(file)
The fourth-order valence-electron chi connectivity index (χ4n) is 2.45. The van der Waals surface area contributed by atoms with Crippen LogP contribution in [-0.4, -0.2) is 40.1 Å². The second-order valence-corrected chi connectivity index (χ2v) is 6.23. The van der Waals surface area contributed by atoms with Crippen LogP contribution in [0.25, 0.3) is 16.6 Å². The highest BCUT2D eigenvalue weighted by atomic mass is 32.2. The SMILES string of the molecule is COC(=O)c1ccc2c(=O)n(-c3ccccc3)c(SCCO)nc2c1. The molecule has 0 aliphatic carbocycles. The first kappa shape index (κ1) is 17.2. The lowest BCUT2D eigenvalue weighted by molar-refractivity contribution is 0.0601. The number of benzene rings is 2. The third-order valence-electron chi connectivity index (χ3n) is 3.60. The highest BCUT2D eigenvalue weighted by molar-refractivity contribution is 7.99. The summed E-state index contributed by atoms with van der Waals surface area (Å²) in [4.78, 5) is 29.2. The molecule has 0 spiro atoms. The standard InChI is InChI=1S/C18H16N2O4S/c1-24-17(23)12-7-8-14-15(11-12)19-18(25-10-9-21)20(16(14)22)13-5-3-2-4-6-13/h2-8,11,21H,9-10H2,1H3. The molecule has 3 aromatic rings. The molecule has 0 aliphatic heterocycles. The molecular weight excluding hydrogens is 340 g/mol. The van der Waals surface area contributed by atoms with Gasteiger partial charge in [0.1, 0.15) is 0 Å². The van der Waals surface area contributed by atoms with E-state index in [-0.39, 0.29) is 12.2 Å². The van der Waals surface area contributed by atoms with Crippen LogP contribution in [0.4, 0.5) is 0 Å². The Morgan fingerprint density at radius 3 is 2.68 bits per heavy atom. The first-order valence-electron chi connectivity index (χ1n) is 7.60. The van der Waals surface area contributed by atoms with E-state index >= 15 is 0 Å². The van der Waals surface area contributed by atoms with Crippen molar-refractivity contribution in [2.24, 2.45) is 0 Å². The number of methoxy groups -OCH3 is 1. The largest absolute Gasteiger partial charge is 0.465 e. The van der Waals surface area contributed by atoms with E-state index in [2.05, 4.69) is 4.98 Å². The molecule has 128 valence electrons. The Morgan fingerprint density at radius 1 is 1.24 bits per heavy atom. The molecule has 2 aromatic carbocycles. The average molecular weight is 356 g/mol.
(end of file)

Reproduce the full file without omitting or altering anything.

The fourth-order valence-electron chi connectivity index (χ4n) is 2.45. The van der Waals surface area contributed by atoms with Crippen LogP contribution in [-0.4, -0.2) is 40.1 Å². The second-order valence-corrected chi connectivity index (χ2v) is 6.23. The van der Waals surface area contributed by atoms with Crippen LogP contribution in [0.25, 0.3) is 16.6 Å². The highest BCUT2D eigenvalue weighted by atomic mass is 32.2. The SMILES string of the molecule is COC(=O)c1ccc2c(=O)n(-c3ccccc3)c(SCCO)nc2c1. The molecule has 0 aliphatic carbocycles. The first kappa shape index (κ1) is 17.2. The lowest BCUT2D eigenvalue weighted by molar-refractivity contribution is 0.0601. The number of benzene rings is 2. The third-order valence-electron chi connectivity index (χ3n) is 3.60. The highest BCUT2D eigenvalue weighted by molar-refractivity contribution is 7.99. The summed E-state index contributed by atoms with van der Waals surface area (Å²) in [4.78, 5) is 29.2. The molecule has 0 spiro atoms. The standard InChI is InChI=1S/C18H16N2O4S/c1-24-17(23)12-7-8-14-15(11-12)19-18(25-10-9-21)20(16(14)22)13-5-3-2-4-6-13/h2-8,11,21H,9-10H2,1H3. The molecule has 3 aromatic rings. The molecule has 0 aliphatic heterocycles. The molecular weight excluding hydrogens is 340 g/mol. The van der Waals surface area contributed by atoms with Gasteiger partial charge in [0.1, 0.15) is 0 Å². The van der Waals surface area contributed by atoms with E-state index in [-0.39, 0.29) is 12.2 Å². The van der Waals surface area contributed by atoms with Crippen LogP contribution in [0.4, 0.5) is 0 Å². The Morgan fingerprint density at radius 3 is 2.68 bits per heavy atom. The first-order valence-electron chi connectivity index (χ1n) is 7.60. The van der Waals surface area contributed by atoms with E-state index >= 15 is 0 Å². The van der Waals surface area contributed by atoms with Crippen molar-refractivity contribution in [2.24, 2.45) is 0 Å². The number of methoxy groups -OCH3 is 1. The largest absolute Gasteiger partial charge is 0.465 e. The van der Waals surface area contributed by atoms with E-state index in [2.05, 4.69) is 4.98 Å². The molecule has 128 valence electrons. The Morgan fingerprint density at radius 1 is 1.24 bits per heavy atom. The molecule has 2 aromatic carbocycles. The average molecular weight is 356 g/mol.